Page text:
Escarole and endive are both leafy vegetables springing from the same family and are closely related.
So what are the differences between escarole and endive?
In this post, you will learn what escarole and endive both are, how they are similar, and how they are different.
Let’s jump in!
What is Endive?
Technically speaking, Endive is a group of green leafy vegetables, similar in appearance to lettuce. They are part of the Chicory family and can be referred to as Chicory greens.
There are three types of endive. Belgium Endive, Curly Endive, and Escarole. Escarole is just a variant of Curly Endive. It also can be referred to as Broad-Leaf Endive.
Endive is also closely related to radicchio, which is also in the Chicory family. You can spot radicchio by its vibrant red color.
Also, what is called endive in the UK, Americans call chicory. And what Britains call chicory, Americans call endive. (Confused yet?) Also, the British refer to Curly Endive as just Endive. And, the term endive is also commonly used to refer to Belgium endive as well. (So it gets even more confusing. Even Wikipedia states there is considerable confusion)
Generally, I’ve found that when an American is using the word endive, what is being referred to is Belgian Endive. And when someone from the U.K. is referring to chicory, they are referring to Belgian Endive.
The Chicory family of vegetables are bitter tasting, and so endive has a bitter taste. But there is also a little bit of sweetness as well.
Belgian endive is usually white or green colored and is shaped kind of like a husk of corn or a squashed football. The leaves are smooth and lay on top of each other.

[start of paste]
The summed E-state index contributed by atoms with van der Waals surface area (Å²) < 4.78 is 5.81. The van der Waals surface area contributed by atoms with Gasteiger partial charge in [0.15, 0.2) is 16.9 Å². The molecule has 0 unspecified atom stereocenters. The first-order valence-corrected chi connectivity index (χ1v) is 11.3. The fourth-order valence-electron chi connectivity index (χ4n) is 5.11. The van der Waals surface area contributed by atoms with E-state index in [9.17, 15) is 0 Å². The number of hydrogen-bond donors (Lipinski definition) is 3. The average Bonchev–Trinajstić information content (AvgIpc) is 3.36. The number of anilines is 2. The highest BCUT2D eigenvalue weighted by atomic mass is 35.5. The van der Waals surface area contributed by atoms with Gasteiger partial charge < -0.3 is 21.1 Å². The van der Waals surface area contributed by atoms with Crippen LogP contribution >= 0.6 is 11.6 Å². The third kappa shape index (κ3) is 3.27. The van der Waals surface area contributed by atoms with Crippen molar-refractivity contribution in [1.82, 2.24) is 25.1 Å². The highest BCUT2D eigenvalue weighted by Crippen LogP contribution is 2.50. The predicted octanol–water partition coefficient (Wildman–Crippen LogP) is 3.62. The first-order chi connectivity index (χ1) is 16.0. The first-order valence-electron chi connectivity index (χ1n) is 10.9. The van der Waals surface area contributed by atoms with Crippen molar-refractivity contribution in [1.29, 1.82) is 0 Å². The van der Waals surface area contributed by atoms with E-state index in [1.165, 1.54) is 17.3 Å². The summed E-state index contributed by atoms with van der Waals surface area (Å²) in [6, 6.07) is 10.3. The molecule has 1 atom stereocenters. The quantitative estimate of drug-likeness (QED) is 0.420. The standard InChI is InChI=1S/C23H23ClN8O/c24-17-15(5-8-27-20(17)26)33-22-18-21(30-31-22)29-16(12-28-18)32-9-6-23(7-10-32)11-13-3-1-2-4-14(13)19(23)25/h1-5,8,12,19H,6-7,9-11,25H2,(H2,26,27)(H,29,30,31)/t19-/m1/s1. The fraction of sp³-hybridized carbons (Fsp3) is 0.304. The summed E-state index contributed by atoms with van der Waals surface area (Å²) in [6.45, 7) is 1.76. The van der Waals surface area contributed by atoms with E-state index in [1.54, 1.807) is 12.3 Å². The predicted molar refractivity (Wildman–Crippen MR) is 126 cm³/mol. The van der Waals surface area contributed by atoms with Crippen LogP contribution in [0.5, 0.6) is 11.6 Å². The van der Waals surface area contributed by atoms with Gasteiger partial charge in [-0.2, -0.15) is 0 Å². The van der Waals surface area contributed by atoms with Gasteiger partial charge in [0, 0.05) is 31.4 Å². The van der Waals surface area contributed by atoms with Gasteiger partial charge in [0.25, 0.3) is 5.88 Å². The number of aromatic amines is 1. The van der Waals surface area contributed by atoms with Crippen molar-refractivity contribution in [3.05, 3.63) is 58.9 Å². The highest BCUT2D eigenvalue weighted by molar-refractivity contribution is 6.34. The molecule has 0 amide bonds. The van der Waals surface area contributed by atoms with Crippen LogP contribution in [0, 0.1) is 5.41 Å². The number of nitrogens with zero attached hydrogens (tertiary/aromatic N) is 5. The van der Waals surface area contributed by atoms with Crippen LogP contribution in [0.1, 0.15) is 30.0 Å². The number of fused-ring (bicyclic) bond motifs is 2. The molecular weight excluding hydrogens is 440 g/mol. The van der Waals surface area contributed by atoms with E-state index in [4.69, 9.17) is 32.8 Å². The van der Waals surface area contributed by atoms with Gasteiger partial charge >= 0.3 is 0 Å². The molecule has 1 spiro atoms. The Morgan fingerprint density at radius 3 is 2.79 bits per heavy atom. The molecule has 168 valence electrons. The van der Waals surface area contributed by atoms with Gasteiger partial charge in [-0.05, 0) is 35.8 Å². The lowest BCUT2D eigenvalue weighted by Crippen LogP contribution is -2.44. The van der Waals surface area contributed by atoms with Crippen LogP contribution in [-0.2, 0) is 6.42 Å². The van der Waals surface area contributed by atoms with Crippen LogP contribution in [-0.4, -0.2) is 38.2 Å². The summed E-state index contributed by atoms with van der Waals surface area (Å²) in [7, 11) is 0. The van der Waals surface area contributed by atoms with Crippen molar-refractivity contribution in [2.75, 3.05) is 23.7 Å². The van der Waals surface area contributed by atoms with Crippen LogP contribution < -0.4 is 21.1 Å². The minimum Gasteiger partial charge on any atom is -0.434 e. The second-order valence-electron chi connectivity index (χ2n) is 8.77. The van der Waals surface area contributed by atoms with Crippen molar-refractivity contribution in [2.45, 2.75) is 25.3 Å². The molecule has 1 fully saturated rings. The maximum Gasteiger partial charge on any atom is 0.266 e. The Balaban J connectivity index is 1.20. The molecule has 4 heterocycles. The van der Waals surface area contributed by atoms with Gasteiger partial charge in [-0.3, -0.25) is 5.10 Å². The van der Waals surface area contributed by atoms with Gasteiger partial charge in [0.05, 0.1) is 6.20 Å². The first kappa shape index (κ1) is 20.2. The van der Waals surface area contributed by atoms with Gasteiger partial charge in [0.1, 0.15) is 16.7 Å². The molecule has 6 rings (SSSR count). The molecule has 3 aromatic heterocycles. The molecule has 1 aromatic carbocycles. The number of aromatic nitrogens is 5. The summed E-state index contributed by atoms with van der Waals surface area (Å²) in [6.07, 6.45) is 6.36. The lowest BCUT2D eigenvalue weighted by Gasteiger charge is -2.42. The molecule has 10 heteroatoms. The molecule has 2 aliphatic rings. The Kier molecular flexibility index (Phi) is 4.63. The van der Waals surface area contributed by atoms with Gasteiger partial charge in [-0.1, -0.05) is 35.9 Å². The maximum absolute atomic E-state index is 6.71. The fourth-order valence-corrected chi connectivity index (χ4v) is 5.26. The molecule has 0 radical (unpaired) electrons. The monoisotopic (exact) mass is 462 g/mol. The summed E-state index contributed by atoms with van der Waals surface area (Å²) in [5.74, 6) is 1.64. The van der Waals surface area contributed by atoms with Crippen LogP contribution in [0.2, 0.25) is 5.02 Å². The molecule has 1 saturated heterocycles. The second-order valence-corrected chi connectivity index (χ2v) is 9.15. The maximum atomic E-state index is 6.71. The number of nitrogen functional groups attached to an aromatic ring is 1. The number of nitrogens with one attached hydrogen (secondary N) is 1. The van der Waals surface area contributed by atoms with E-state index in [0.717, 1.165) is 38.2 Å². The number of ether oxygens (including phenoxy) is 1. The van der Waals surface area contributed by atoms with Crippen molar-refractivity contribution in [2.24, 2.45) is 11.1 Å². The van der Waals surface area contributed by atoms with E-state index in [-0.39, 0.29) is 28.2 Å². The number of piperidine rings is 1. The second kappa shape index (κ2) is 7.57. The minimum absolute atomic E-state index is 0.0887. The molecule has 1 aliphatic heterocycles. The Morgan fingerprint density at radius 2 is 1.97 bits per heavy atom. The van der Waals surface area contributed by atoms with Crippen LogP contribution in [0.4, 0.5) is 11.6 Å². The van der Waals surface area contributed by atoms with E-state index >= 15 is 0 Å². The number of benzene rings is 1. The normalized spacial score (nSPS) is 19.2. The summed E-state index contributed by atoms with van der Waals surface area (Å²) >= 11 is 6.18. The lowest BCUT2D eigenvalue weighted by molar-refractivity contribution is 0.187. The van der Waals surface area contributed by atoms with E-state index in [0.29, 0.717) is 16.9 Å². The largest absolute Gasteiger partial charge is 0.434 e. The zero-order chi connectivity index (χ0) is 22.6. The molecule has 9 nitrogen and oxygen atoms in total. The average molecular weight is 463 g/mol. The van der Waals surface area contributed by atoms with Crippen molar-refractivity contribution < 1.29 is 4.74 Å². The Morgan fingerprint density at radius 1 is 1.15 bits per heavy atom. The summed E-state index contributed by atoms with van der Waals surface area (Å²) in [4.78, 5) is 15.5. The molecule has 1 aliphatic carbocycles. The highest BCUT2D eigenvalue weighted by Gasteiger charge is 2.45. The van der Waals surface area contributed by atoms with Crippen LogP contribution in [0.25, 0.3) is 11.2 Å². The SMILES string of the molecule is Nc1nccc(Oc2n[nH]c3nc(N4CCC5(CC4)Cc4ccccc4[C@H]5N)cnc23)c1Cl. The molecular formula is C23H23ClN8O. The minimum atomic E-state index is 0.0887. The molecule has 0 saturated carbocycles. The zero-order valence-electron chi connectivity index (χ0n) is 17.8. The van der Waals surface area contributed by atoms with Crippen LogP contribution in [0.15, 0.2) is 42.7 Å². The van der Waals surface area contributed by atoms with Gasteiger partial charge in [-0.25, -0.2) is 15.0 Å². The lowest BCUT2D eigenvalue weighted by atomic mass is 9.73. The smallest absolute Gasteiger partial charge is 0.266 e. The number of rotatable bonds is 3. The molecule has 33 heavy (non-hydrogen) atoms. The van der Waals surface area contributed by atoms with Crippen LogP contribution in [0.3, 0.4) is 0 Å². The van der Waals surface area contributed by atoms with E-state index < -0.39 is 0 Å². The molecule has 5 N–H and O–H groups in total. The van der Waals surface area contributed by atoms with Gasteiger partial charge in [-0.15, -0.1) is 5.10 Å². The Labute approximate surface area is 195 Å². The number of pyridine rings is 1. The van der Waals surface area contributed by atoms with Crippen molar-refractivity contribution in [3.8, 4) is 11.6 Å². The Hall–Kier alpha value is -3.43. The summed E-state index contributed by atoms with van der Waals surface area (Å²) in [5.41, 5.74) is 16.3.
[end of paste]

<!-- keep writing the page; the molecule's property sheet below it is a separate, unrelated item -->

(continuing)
There is also Red Belgian endive which is similar in shape to Belgian endive, but with white leaves and red-purple tips.
See also: Chicory vs Endive
What is Escarole?
Escarole is a type of Endive. Specifically, it’s a variant of Curly Endive. Escarole is also referred to as Broad-Leaf Endive, Batavian Endive, or Scarole.
Escarole looks a lot like Romaine lettuce and is a lot of times confused for lettuce. Escarole has wavy or curly leaves, and the leaves kind of branch out. It’s also green in color like lettuce.
Escarole still has a bitter flavor, but it’s less bitter than Belgian endive.
Let’s talk about some of the differences between endive and escarole next.
Differences Between Endive and Escarole
Technically speaking, there is no difference between escarole and endive. Escarole is a type of endive. But since we know that when most people use the phrase endive, they are really referring to Belgian endive, we will compare Belgian endive and escarole.
Belgian endive and escarole both have different appearances.
Escarole has curly leaves. These leaves also branch out. Escarole resembles Romaine lettuce.
Endive on the other hand has flat and smooth leaves. The leaves are also laying flat on top of each other, in a flattened sphere shape.
Both Belgian endive and escarole have a bitter flavor. But, escarole is less bitter than Belgian endive.
Cooking & Eating
One idea for Belgian endive is that it can be served as little boats to scoop up hummus or other dips, in place of crackers. Another popular idea for Belgian endive is braising and making a braised endive.
Escarole is usually used in soups or sauteed, as the leaves hold up well to being cooked. It can be eaten fresh, and a little bit can be used in salads as well. You can also braise it as well.
(For a salad recipe see Chicory and Endive Salad Recipe)
Belgian endive is grown in a very interesting and unique way. It’s actually covered up like mushrooms and kept from the light! Sometimes dirt is placed on top of them, or plastic. So basically, Belgian endive is grown in the dark!
Escarole is grown just like regular lettuce or kale and grows out of the ground.
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